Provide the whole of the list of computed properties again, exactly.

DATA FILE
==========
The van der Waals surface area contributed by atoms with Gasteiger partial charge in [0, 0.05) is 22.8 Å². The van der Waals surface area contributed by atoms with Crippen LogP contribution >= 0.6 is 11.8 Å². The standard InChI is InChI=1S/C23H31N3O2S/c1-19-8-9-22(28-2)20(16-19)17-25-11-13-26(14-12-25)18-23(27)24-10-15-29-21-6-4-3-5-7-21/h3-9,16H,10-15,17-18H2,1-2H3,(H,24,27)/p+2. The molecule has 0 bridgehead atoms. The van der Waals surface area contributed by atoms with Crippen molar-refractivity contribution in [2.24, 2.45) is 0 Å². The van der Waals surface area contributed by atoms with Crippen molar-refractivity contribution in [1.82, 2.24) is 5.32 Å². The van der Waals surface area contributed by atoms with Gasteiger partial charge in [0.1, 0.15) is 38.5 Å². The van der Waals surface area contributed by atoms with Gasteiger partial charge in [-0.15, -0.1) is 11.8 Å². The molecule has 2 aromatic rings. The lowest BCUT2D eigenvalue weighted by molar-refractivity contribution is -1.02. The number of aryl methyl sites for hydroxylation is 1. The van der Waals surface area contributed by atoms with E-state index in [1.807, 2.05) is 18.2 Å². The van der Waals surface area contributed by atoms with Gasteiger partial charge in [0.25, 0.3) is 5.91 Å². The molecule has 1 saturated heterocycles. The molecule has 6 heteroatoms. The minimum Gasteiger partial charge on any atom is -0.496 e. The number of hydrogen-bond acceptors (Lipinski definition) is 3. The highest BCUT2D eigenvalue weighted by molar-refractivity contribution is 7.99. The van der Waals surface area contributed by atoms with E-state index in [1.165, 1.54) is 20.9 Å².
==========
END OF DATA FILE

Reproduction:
The van der Waals surface area contributed by atoms with Gasteiger partial charge in [0, 0.05) is 22.8 Å². The van der Waals surface area contributed by atoms with Crippen LogP contribution >= 0.6 is 11.8 Å². The standard InChI is InChI=1S/C23H31N3O2S/c1-19-8-9-22(28-2)20(16-19)17-25-11-13-26(14-12-25)18-23(27)24-10-15-29-21-6-4-3-5-7-21/h3-9,16H,10-15,17-18H2,1-2H3,(H,24,27)/p+2. The molecule has 0 bridgehead atoms. The van der Waals surface area contributed by atoms with Crippen molar-refractivity contribution in [2.24, 2.45) is 0 Å². The van der Waals surface area contributed by atoms with Crippen molar-refractivity contribution in [1.82, 2.24) is 5.32 Å². The van der Waals surface area contributed by atoms with Gasteiger partial charge in [0.1, 0.15) is 38.5 Å². The van der Waals surface area contributed by atoms with Gasteiger partial charge in [-0.15, -0.1) is 11.8 Å². The molecule has 2 aromatic rings. The lowest BCUT2D eigenvalue weighted by molar-refractivity contribution is -1.02. The number of aryl methyl sites for hydroxylation is 1. The van der Waals surface area contributed by atoms with E-state index in [1.807, 2.05) is 18.2 Å². The van der Waals surface area contributed by atoms with Gasteiger partial charge in [0.25, 0.3) is 5.91 Å². The molecule has 1 saturated heterocycles. The molecule has 6 heteroatoms. The minimum Gasteiger partial charge on any atom is -0.496 e. The number of hydrogen-bond acceptors (Lipinski definition) is 3. The highest BCUT2D eigenvalue weighted by molar-refractivity contribution is 7.99. The van der Waals surface area contributed by atoms with E-state index in [1.165, 1.54) is 20.9 Å².